Canis Major

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Related to Canis Major: Sirius
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  • noun

Synonyms for Canis Major

a constellation to the southeast of Orion

References in periodicals archive ?
Caption: The Seagull Nebula, seen in this Spitzer Space Telescope image from the GLIMPSE360 atlas, sits over 3,600 light-years from Earth along the border of the constellations Canis Major and Monoceros.
Since ancient times Sirius has been "the Dog Star," the outstanding light of Canis Major, the Big Dog.
The Triangle is composed of Betelgeuse, the supergiant red star and the prominent star of the famous constellation Orion (the Mighty Hunter); Sirius, the brightest star in the constellation Canis Major (the Big Dog), and Procyon, the brightest star in the constellation Canis Minor (the Little Dog).
For example, they spotted an area near Canis Major with 30 or more young stars sprouting jets of material, an early phase in their lives.
The Cat People of the Canis Major star system, in fact.
Only a few arc minutes north of the boundary with Canis Major, approximately 3 000 light-years away, hangs the star cluster NGC 2353 in the southern part of an area of soft nebulosity.
They are Mintaka, Alnilam, and Alnitak, and they point down to Sirius, the brightest star up there and part of the constellation Canis Major.
For example a Canis Majoris, otherwise known as Sirius, is the brightest star in Canis Major. Table 15 on page 79 lists the brightest stars visible from Southern Africa.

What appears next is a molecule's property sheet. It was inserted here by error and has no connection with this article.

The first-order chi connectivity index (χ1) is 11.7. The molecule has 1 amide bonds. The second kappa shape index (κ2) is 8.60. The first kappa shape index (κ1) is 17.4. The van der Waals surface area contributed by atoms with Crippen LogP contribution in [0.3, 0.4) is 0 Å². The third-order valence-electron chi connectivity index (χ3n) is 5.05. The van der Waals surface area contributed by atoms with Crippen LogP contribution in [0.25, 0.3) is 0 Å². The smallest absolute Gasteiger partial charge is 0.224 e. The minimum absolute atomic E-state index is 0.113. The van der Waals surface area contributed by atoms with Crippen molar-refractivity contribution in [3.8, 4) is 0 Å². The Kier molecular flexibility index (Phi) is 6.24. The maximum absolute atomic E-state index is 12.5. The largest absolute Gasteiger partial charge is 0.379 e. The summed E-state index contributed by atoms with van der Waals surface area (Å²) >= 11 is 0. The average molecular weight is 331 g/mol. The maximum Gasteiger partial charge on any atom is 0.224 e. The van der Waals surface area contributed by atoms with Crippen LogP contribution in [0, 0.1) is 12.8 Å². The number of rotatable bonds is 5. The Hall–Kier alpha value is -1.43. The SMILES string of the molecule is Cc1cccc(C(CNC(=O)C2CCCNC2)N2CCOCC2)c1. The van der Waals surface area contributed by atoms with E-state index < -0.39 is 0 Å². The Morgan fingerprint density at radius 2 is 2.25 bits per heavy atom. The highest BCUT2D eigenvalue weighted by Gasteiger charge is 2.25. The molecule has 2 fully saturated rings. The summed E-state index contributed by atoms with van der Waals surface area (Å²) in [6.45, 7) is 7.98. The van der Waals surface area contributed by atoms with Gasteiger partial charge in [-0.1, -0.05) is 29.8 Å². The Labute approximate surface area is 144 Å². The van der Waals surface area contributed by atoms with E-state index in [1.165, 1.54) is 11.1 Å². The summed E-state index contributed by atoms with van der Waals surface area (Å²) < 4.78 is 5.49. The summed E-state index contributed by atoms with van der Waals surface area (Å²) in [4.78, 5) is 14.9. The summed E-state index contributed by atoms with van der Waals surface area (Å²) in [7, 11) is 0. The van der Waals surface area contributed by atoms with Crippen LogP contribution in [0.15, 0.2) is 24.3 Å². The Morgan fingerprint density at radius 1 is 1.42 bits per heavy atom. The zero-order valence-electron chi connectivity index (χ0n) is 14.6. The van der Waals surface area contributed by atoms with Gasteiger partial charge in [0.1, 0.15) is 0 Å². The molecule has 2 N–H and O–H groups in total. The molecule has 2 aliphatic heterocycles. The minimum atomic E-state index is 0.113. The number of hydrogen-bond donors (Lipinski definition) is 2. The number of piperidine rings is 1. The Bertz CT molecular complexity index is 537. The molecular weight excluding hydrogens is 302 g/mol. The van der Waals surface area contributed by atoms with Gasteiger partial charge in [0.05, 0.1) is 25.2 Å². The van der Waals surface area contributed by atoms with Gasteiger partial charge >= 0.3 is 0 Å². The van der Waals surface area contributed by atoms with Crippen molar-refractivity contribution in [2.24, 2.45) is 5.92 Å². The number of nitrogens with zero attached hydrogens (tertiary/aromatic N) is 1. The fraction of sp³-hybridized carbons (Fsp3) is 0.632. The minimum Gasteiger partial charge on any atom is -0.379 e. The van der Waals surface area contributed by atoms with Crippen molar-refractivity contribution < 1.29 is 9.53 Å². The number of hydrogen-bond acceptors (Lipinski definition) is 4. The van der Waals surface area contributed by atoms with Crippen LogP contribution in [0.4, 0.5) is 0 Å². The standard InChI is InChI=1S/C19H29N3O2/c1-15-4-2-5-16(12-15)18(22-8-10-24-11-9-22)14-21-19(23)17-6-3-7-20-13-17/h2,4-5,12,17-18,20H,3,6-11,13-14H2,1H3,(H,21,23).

Based on the nickname of Sirius, known as the Dog Star because it is the brightest in the constellation Canis Major, the ancient belief is that, because the star rises and sets with the sun in the summer, it adds to its heat, creating a stretch of blazing weather.
Pausing for a moment, deep in thought, calling upon the knowledge of his ancestors and the powers he had inherited from his cosmic name (Sirius is the Brightest Star in the Evening Sky, part of the constellation Canis Major), he cautiously moved forward, aware of the nail-clenching silence.
Sirius, named after the brightest star in the Canis Major constellation (Latin for 'Large Dog'), is a private initiative which currently cares for around 140 dogs and puppies.
If you have not done so already, then February and March may be your last opportunity of the winter to observe the low-altitude constellations under Orion: Lepus, Canis Major, and Puppis.
CORK: 2.35 Qadar, 3.05 Mountain Mama, 3.35 Faynita, 4.10 Rockhampton, 4.45 Clodova, 5.20 Canis Major, 5.50 Encompassing.
Sirius is the largest and brightest star in the Canis Major constellation.